WEST JORDAN, Utah — A multi-million dollar campaign called “SHINE” aims to shed light on child abuse survivors during a critical time.
Abuse is believed to be on the rise during COVID-19 social distancing despite a drop in overall reports.
Grammy-winning Deondra Brown was 11-years-old when the abuse started. It went on for five years.
“It was my father,” said Brown in a SHINE promotional video.
Brown and two others are telling their story in a large-scale campaign called SHINE.
While the initiative is national, the Utah Attorney General’s office is boosting the local campaign to become the latest in the country.
“I came from a difficult childhood, yes,” said Brown. “What’s almost more important than that is what I continue to do moving forward.”
Brown joins two other ambassadors featured in the campaign, offering support to survivors and reducing the stigma. It will be featured online, on television and on billboards.
“We want others to understand that they are not alone, that they are not broken, they don’t need to feel ashamed. These things were done to them but it doesn’t have to define the rest of their life,” Brown said.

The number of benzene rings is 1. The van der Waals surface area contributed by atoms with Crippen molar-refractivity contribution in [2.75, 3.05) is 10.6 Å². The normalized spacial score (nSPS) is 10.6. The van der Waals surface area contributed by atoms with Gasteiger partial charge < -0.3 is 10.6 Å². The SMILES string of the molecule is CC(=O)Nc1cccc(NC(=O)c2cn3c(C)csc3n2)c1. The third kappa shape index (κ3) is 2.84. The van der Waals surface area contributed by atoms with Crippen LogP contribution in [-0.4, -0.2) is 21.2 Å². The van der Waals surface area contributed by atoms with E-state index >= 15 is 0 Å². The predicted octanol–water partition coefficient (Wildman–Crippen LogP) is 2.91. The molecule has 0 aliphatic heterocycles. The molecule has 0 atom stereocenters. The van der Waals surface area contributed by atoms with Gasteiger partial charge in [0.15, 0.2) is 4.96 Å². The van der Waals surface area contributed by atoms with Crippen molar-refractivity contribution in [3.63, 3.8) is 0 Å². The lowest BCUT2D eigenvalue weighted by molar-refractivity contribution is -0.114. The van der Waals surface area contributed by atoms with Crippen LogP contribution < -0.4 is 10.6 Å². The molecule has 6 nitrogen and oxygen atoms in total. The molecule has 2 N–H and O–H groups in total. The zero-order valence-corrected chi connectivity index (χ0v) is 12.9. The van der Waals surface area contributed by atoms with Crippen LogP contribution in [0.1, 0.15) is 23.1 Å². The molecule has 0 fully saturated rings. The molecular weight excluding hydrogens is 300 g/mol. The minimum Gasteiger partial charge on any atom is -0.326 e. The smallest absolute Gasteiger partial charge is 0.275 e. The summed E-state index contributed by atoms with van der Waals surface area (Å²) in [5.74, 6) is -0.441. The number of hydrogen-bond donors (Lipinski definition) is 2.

The campaign launches at a dangerous time for children. Reports of child abuse are down 40% over last April, according to Utah’s Attorney General Sean Reyes, who warns the decrease is deceiving.
“While the numbers have gone down and people might be lead to believe that there is less child abuse, we believe not only is there at least as much child abuse, there is probably more when children are confined,” Reyes said.
In addition to physical abuse, his office received about 40 referrals a day regarding online abuse last month. The average before the pandemic was just four.
“Things are really not okay at home,” Reyes said.
The campaign pushes people to resources that will help children currently experiencing abuse and even adult survivors.
“There are people out there that will hear them and believe them,” Brown said.